Shannon Kiser

Fresh Expressions of the Holidays

The Christmas season is a wonderful time to try experiments in loving, serving, and gathering people. It is a season full of opportunities to engage with people in your neighborhoods and communities. Having done a little research, here’s what I have found some fresh expressions have tried.

Six of My Favorite Fresh Expression Holiday Stories

1. Neighborhood Christmas caroling with the local group home

A fresh expression was planning to go Christmas caroling in the neighborhood. However, as it got closer to the gathering, someone had an idea: What if we don’t carol TO the nearby group home, but WITH them? The group home residents were thrilled to participate and brought joy and energy to the Christmas caroling adventure. Afterwards, everyone was invited to an after-party of wassail and cookies; community gave birth to community.

2. Blue Christmas gathering

Are there people you know having a blue Christmas because they have lost a loved one recently? One fresh expressions leader invited a group of people to her home to share some hot tea together and tell stories about the loved ones they were missing during the holiday season. They shared in prayer with one another, and there were lots of healing tears and hugs; compassion gave birth to community.

3. Mission-focused neighborhood party

One neighborhood fresh expression turned a neighborhood Christmas party into a “Baby Shower for Mary.” They invited everyone to come with an unwrapped baby shower gift and then shared in conversations about what it must have been like for a teenager to receive from an angel a message that she was going to give birth to the Messiah. The shower gifts were then given to a local non-profit organization; community gave birth to compassion.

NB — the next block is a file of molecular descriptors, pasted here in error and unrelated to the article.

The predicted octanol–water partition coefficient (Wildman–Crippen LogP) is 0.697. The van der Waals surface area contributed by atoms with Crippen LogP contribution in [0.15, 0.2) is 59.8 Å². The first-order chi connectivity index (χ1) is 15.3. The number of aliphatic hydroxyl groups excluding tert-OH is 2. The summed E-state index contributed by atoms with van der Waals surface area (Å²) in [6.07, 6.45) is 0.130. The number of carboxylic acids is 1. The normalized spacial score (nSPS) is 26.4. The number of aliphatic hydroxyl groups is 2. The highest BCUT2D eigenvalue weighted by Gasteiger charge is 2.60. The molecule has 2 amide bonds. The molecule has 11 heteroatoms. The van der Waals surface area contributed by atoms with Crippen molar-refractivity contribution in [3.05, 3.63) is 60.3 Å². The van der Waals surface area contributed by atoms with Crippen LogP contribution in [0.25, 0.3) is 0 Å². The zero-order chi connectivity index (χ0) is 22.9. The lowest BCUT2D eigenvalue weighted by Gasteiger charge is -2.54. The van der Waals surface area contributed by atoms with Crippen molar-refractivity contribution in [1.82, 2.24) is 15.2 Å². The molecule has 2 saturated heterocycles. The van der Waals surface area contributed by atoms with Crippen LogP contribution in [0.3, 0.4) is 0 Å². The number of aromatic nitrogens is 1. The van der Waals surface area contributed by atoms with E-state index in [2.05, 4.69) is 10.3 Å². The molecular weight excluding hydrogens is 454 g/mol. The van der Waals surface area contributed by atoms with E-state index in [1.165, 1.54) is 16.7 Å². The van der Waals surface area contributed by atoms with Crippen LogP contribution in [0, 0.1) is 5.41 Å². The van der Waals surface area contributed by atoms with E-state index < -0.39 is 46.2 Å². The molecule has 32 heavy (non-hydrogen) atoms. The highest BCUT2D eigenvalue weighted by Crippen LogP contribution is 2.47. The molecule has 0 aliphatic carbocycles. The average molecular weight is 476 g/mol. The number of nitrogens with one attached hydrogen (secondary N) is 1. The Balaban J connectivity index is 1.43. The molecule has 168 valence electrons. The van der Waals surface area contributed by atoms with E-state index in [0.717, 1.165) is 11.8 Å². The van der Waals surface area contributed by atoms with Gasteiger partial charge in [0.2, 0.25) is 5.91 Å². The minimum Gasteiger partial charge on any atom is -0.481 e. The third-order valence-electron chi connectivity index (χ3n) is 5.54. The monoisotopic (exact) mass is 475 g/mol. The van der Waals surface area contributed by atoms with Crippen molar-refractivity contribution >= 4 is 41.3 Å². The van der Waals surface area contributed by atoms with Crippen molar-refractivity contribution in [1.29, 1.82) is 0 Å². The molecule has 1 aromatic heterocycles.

4. Longest Night luminary prayer labyrinth on the beach

One fresh expression leader ventured out to the boardwalk and set up a prayer labyrinth on the beach. The labyrinth was constructed out of luminaries that her fresh expressions community had made. At dusk, she lit the candles and invited people into an opportunity to slow down for prayer and contemplation in the midst of a hectic, sometimes stressful, season; creativity gave birth to communion.

5. Christmas fun run shoe collection

One running community fresh expression hosted an Eggnog Fun Run and invited participants to donate shoes for the local homeless. By the following Christmas, their shoe giveaway had sparked a new initiative—inviting interested homeless individuals into a training program that prepared them to run WITH the running community at the next Eggnog Fun Run; service gave birth to community.

6. Soup suppers

One fresh expression got its start from simple, winter soup suppers in an ordinary home. During the cold winter months, when young adults were isolated in their apartments and homes because it was too cold and dark to get out and about, a fresh expressions leader began weekly soup suppers. Several years later, the table fellowship that started with soup and conversation during a lonely winter has turned into a fresh expression that continues to live out rhythms of its core value of gathering around the table; a kitchen give birth to community.

Adding to the List

There are countless ways you can experiment with fresh expressions ministry during this season. Perhaps these stories of what others have done will spark your own ideas of what you might consider doing in your context. And please share what you are doing so that it can spark ideas in others in their contexts. Let’s add to the list of fresh expressions of the holidays!

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Shannon Kiser

Shannon Kiser

Shannon serves as Director of Training, leading our team of mission strategists and trainers in the development and implementation of the Mission Shaped Ministry course through Pioneer Learning Communities. She is also a pastor on staff with Riverside Church in Sterling, VA, a Church that worships in two languages and engages in several Fresh Expressions of Church. In the last several years, Shannon has been involved with the Presbyterian Church’s New Worshiping Communities initiative, and has directed the coaching network that supports pioneer leaders. Shannon lives in Springfield, VA with her husband Patrick and teenage daughters Catherine and Suzanne.

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